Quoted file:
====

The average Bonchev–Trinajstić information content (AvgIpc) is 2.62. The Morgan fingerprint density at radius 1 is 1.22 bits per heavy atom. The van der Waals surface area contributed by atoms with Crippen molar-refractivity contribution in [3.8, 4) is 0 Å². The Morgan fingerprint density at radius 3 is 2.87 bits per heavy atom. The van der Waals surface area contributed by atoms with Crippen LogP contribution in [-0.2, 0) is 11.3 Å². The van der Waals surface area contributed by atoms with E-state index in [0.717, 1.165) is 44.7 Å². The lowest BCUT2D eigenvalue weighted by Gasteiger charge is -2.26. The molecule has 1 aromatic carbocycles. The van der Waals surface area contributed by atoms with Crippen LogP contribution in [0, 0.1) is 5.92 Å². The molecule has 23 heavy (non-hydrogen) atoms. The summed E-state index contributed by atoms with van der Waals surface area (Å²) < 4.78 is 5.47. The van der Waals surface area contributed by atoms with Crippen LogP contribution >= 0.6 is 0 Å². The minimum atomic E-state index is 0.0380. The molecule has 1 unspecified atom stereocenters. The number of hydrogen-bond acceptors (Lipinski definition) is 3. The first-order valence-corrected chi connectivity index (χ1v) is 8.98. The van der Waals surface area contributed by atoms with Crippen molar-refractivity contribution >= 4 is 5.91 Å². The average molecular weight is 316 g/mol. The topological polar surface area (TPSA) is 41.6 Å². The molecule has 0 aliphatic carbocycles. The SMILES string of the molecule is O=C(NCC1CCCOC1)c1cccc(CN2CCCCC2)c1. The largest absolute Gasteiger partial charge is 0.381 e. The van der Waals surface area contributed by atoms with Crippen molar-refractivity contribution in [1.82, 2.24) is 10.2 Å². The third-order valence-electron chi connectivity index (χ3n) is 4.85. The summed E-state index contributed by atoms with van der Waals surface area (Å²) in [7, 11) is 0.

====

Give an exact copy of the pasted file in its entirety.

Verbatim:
The average Bonchev–Trinajstić information content (AvgIpc) is 2.62. The Morgan fingerprint density at radius 1 is 1.22 bits per heavy atom. The van der Waals surface area contributed by atoms with Crippen molar-refractivity contribution in [3.8, 4) is 0 Å². The Morgan fingerprint density at radius 3 is 2.87 bits per heavy atom. The van der Waals surface area contributed by atoms with Crippen LogP contribution in [-0.2, 0) is 11.3 Å². The van der Waals surface area contributed by atoms with E-state index in [0.717, 1.165) is 44.7 Å². The lowest BCUT2D eigenvalue weighted by Gasteiger charge is -2.26. The molecule has 1 aromatic carbocycles. The van der Waals surface area contributed by atoms with Crippen LogP contribution in [0, 0.1) is 5.92 Å². The molecule has 23 heavy (non-hydrogen) atoms. The summed E-state index contributed by atoms with van der Waals surface area (Å²) < 4.78 is 5.47. The van der Waals surface area contributed by atoms with Crippen LogP contribution >= 0.6 is 0 Å². The minimum atomic E-state index is 0.0380. The molecule has 1 unspecified atom stereocenters. The number of hydrogen-bond acceptors (Lipinski definition) is 3. The first-order valence-corrected chi connectivity index (χ1v) is 8.98. The van der Waals surface area contributed by atoms with Crippen molar-refractivity contribution >= 4 is 5.91 Å². The average molecular weight is 316 g/mol. The topological polar surface area (TPSA) is 41.6 Å². The molecule has 0 aliphatic carbocycles. The SMILES string of the molecule is O=C(NCC1CCCOC1)c1cccc(CN2CCCCC2)c1. The largest absolute Gasteiger partial charge is 0.381 e. The van der Waals surface area contributed by atoms with Crippen molar-refractivity contribution in [1.82, 2.24) is 10.2 Å². The third-order valence-electron chi connectivity index (χ3n) is 4.85. The summed E-state index contributed by atoms with van der Waals surface area (Å²) in [7, 11) is 0.